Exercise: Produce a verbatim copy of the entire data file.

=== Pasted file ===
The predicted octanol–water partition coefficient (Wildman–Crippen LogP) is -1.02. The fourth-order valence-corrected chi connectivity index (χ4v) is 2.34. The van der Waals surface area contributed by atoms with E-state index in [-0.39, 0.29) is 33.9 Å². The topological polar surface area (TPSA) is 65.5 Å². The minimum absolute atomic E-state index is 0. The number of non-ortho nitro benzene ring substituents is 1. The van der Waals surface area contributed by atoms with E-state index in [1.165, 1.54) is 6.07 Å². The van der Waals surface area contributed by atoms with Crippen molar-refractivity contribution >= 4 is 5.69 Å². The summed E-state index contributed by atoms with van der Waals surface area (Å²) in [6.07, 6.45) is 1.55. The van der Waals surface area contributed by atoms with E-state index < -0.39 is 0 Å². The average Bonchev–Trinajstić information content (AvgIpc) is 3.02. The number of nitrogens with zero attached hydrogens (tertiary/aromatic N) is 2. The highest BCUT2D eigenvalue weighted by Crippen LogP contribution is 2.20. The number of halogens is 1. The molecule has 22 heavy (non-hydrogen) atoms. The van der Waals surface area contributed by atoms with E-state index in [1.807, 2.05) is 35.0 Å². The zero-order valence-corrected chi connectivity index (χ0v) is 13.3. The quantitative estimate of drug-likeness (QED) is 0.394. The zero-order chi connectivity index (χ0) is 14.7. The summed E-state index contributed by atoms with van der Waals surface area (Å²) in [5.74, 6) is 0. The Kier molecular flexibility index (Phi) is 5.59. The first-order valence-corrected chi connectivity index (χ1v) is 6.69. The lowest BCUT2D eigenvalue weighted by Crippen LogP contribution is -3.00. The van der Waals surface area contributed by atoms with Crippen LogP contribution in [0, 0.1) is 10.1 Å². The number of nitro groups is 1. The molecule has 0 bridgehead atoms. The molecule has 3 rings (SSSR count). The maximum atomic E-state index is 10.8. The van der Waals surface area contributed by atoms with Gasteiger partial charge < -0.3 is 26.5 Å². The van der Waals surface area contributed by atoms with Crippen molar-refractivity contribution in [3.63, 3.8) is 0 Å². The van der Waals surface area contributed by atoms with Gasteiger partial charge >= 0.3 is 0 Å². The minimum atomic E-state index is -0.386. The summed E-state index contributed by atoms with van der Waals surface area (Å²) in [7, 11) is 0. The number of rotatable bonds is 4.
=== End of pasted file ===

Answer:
The predicted octanol–water partition coefficient (Wildman–Crippen LogP) is -1.02. The fourth-order valence-corrected chi connectivity index (χ4v) is 2.34. The van der Waals surface area contributed by atoms with E-state index in [-0.39, 0.29) is 33.9 Å². The topological polar surface area (TPSA) is 65.5 Å². The minimum absolute atomic E-state index is 0. The number of non-ortho nitro benzene ring substituents is 1. The van der Waals surface area contributed by atoms with E-state index in [1.165, 1.54) is 6.07 Å². The van der Waals surface area contributed by atoms with Crippen molar-refractivity contribution >= 4 is 5.69 Å². The summed E-state index contributed by atoms with van der Waals surface area (Å²) in [6.07, 6.45) is 1.55. The van der Waals surface area contributed by atoms with E-state index < -0.39 is 0 Å². The average Bonchev–Trinajstić information content (AvgIpc) is 3.02. The number of nitrogens with zero attached hydrogens (tertiary/aromatic N) is 2. The highest BCUT2D eigenvalue weighted by Crippen LogP contribution is 2.20. The number of halogens is 1. The molecule has 22 heavy (non-hydrogen) atoms. The van der Waals surface area contributed by atoms with E-state index in [1.807, 2.05) is 35.0 Å². The zero-order valence-corrected chi connectivity index (χ0v) is 13.3. The quantitative estimate of drug-likeness (QED) is 0.394. The zero-order chi connectivity index (χ0) is 14.7. The summed E-state index contributed by atoms with van der Waals surface area (Å²) in [5.74, 6) is 0. The Kier molecular flexibility index (Phi) is 5.59. The first-order valence-corrected chi connectivity index (χ1v) is 6.69. The lowest BCUT2D eigenvalue weighted by Crippen LogP contribution is -3.00. The van der Waals surface area contributed by atoms with Crippen LogP contribution in [0, 0.1) is 10.1 Å². The number of nitro groups is 1. The molecule has 0 bridgehead atoms. The molecule has 3 rings (SSSR count). The maximum atomic E-state index is 10.8. The van der Waals surface area contributed by atoms with Gasteiger partial charge < -0.3 is 26.5 Å². The van der Waals surface area contributed by atoms with Crippen molar-refractivity contribution in [3.63, 3.8) is 0 Å². The van der Waals surface area contributed by atoms with Gasteiger partial charge >= 0.3 is 0 Å². The minimum atomic E-state index is -0.386. The summed E-state index contributed by atoms with van der Waals surface area (Å²) in [7, 11) is 0. The number of rotatable bonds is 4.